Thomas Hovenden, Study of a French Soldier with Young Girl

Graphite on paper
Credit Line
Woodmere Art Museum: Gift of Mr. Stiles Tuttle Colwill, 2018
11 ½ in. x 8 ¼ in.

In the winter of 1878, after living and painting in Pont-Aven, France, for three years, Thomas Hovenden moved to Paris. He was courting fellow artist Helen Corson, whom he later married, at the time, and in Paris he began exploring themes of courtly love in his work.

For this drawing of a French soldier and a young woman, Hovenden likely borrowed costumes from his friend Milne Ramsey, who painted historical scenes from the period of Louis XIII. Many of Hovenden’s drawings and paintings from this period feature models dressed in costumes from that era.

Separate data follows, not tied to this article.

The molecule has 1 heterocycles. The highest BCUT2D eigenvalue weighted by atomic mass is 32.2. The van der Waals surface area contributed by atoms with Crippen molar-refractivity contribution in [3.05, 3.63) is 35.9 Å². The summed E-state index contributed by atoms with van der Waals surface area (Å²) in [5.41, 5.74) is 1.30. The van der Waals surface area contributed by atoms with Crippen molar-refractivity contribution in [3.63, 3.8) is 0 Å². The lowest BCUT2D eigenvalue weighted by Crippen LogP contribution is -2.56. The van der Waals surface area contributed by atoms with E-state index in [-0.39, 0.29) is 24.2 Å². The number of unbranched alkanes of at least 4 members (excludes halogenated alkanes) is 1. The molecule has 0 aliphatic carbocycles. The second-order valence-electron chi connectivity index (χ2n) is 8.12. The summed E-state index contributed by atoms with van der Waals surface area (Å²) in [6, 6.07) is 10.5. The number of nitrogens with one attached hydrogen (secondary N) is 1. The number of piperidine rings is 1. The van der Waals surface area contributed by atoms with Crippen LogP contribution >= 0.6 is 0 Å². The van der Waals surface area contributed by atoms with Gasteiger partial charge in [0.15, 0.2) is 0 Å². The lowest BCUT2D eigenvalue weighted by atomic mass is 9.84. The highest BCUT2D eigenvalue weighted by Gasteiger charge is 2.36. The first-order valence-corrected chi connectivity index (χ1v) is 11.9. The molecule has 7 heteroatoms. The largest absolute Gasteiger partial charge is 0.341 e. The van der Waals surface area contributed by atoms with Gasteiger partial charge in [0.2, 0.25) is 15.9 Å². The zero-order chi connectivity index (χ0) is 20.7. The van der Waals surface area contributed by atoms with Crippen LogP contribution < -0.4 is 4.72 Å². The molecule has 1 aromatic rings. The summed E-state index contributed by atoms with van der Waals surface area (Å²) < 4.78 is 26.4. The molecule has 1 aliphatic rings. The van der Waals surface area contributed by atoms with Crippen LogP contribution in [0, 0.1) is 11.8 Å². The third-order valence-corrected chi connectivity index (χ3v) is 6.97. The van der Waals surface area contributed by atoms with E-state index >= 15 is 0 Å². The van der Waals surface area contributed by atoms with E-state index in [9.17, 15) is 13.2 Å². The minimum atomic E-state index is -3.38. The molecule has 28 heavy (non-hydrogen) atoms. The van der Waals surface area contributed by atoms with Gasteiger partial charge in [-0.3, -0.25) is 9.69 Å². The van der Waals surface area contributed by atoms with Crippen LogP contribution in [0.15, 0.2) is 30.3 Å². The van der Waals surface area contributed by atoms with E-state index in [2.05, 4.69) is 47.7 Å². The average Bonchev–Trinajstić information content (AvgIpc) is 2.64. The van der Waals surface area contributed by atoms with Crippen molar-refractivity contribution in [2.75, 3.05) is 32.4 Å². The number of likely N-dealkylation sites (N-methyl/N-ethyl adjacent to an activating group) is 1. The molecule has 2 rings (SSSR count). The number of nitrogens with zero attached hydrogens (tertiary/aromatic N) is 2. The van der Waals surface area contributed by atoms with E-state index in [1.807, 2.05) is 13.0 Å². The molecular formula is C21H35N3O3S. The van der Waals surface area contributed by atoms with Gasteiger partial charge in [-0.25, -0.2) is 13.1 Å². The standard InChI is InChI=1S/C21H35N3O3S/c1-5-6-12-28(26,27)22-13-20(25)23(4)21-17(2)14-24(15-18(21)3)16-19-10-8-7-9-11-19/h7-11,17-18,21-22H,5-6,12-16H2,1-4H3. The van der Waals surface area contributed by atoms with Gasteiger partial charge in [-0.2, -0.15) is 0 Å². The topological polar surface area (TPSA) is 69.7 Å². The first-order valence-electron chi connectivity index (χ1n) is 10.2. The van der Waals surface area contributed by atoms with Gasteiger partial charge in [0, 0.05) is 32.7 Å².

The soldier flirts with the young woman as she demurely gazes down. The two figures’ costumes and features resemble those of the figures in Hovenden’s The Favorite Falcon (in the collection at the Pennsylvania Academy of the Fine Arts) and Faint Heart Never Won Fair Lady (in Woodmere’s collection). Hovenden and Corson modeled for those works and may have been the models for this drawing as well. 


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